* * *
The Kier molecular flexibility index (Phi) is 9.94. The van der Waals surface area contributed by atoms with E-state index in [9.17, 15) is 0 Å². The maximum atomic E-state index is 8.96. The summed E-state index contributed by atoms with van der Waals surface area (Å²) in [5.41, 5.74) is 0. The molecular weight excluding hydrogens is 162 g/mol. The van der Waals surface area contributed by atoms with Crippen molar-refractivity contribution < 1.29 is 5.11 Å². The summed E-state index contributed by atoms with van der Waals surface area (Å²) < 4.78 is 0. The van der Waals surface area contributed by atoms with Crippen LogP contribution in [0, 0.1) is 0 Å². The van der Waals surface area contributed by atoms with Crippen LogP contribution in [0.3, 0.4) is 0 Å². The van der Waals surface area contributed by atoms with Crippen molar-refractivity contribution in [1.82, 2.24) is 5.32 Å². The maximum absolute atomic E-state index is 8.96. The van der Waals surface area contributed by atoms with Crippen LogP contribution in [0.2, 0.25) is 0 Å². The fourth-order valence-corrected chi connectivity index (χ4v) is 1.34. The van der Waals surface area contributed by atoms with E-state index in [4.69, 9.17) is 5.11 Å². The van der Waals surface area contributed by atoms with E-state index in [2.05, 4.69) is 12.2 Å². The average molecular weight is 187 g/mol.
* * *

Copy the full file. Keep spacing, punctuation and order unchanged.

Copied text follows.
The Kier molecular flexibility index (Phi) is 9.94. The van der Waals surface area contributed by atoms with E-state index in [9.17, 15) is 0 Å². The maximum atomic E-state index is 8.96. The summed E-state index contributed by atoms with van der Waals surface area (Å²) in [5.41, 5.74) is 0. The molecular weight excluding hydrogens is 162 g/mol. The van der Waals surface area contributed by atoms with Crippen molar-refractivity contribution < 1.29 is 5.11 Å². The summed E-state index contributed by atoms with van der Waals surface area (Å²) < 4.78 is 0. The van der Waals surface area contributed by atoms with Crippen LogP contribution in [0, 0.1) is 0 Å². The van der Waals surface area contributed by atoms with Crippen LogP contribution in [0.3, 0.4) is 0 Å². The van der Waals surface area contributed by atoms with Crippen molar-refractivity contribution in [1.82, 2.24) is 5.32 Å². The maximum absolute atomic E-state index is 8.96. The van der Waals surface area contributed by atoms with Crippen LogP contribution in [0.2, 0.25) is 0 Å². The fourth-order valence-corrected chi connectivity index (χ4v) is 1.34. The van der Waals surface area contributed by atoms with E-state index in [4.69, 9.17) is 5.11 Å². The van der Waals surface area contributed by atoms with E-state index in [2.05, 4.69) is 12.2 Å². The average molecular weight is 187 g/mol.